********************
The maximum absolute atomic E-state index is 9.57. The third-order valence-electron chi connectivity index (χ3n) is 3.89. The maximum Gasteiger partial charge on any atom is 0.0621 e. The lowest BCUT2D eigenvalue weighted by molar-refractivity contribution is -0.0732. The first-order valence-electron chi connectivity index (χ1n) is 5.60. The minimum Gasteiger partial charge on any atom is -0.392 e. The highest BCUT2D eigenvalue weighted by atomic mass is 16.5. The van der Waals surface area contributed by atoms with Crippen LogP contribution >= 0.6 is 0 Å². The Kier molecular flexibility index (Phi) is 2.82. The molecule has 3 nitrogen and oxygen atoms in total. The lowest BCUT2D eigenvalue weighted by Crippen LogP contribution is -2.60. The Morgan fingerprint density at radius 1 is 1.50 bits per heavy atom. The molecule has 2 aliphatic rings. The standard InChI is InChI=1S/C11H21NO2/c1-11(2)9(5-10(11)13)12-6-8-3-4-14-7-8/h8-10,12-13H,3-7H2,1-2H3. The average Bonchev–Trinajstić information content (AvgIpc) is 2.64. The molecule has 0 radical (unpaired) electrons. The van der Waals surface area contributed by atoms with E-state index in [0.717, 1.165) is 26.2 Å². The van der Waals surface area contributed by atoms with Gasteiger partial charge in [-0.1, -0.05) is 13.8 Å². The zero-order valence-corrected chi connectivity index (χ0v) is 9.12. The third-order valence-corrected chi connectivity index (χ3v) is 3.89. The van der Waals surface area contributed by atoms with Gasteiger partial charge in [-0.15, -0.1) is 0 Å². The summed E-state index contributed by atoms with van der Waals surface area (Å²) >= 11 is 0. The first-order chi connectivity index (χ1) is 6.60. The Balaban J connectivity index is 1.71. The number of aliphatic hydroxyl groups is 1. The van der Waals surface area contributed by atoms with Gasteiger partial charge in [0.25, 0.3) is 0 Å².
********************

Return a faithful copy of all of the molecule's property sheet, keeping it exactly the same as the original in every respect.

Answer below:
The maximum absolute atomic E-state index is 9.57. The third-order valence-electron chi connectivity index (χ3n) is 3.89. The maximum Gasteiger partial charge on any atom is 0.0621 e. The lowest BCUT2D eigenvalue weighted by molar-refractivity contribution is -0.0732. The first-order valence-electron chi connectivity index (χ1n) is 5.60. The minimum Gasteiger partial charge on any atom is -0.392 e. The highest BCUT2D eigenvalue weighted by atomic mass is 16.5. The van der Waals surface area contributed by atoms with Crippen LogP contribution >= 0.6 is 0 Å². The Kier molecular flexibility index (Phi) is 2.82. The molecule has 3 nitrogen and oxygen atoms in total. The lowest BCUT2D eigenvalue weighted by Crippen LogP contribution is -2.60. The Morgan fingerprint density at radius 1 is 1.50 bits per heavy atom. The molecule has 2 aliphatic rings. The standard InChI is InChI=1S/C11H21NO2/c1-11(2)9(5-10(11)13)12-6-8-3-4-14-7-8/h8-10,12-13H,3-7H2,1-2H3. The average Bonchev–Trinajstić information content (AvgIpc) is 2.64. The molecule has 0 radical (unpaired) electrons. The van der Waals surface area contributed by atoms with E-state index in [0.717, 1.165) is 26.2 Å². The van der Waals surface area contributed by atoms with Gasteiger partial charge in [-0.1, -0.05) is 13.8 Å². The zero-order valence-corrected chi connectivity index (χ0v) is 9.12. The third-order valence-corrected chi connectivity index (χ3v) is 3.89. The van der Waals surface area contributed by atoms with Gasteiger partial charge in [-0.15, -0.1) is 0 Å². The summed E-state index contributed by atoms with van der Waals surface area (Å²) >= 11 is 0. The first-order chi connectivity index (χ1) is 6.60. The Balaban J connectivity index is 1.71. The number of aliphatic hydroxyl groups is 1. The van der Waals surface area contributed by atoms with Gasteiger partial charge in [0.25, 0.3) is 0 Å².